By early afternoon in Europe, benchmark West Texas Intermediate crude for April delivery was down $1.08 to US$92.37 a barrel in electronic trading on the New York Mercantile Exchange. The contract had risen 42 cents on Friday.
Brent crude, used to price many kinds of oil imported by U.S. refineries, was down $1.56 to US$108.26 per barrel on the ICE Futures exchange in London.
The deposit tax is part of a plan agreed to on Saturday by Cyprus and its international lenders and it prompted savers to rush to banks in Cyprus to withdraw as much of their cash as they could.
Adding to the uncertainty, lawmakers in Cyprus postponed a vote on the €10-billion ($US13-billion) bailout package until Tuesday evening amid concerns the planned tax falls too heavily on smaller savers.
While some analysts said it appeared unlikely that panic would spread to other countries and prompt capital flight from weaker EU economies, lower oil prices were the result of "increased risk aversion" in wake of the Cyprus events, said a report from Commerzbank in Frankfurt.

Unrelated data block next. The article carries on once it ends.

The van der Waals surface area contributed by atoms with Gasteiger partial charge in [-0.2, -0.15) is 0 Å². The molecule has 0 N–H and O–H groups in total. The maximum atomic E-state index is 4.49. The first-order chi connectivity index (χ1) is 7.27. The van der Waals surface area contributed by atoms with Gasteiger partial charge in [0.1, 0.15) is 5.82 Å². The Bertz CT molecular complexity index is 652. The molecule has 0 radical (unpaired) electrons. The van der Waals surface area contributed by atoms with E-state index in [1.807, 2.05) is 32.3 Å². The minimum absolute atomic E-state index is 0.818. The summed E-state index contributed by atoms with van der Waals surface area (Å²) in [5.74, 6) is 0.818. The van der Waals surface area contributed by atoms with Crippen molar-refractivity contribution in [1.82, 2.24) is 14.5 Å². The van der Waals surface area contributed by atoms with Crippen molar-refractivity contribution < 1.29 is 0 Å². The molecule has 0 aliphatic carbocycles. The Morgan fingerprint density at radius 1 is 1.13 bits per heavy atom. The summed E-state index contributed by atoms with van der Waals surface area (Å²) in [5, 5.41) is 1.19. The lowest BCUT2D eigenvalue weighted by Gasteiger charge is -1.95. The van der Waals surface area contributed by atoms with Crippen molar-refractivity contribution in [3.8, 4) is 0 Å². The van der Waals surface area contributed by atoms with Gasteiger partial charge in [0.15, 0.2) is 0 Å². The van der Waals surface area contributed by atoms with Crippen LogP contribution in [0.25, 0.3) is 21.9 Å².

"In the short term the pressure is likely to continue as further financial investors are expected to withdraw from the market," Commerzbank said.
On Monday, the euro slid against the U.S. dollar and other major currencies. A stronger dollar tends to pushe down oil prices as it makes crude more expensive for traders using other currencies.
In other energy futures trading on the Nymex, wholesale gasoline lost 4.65 cents to US$3.1038 a U.S. gallon (3.79 litres) and heating oil fell 3.29 cents to US$3.9977 a gallon, while natural gas added 6.4 cents to US$3.936 per 1,000 cubic feet.
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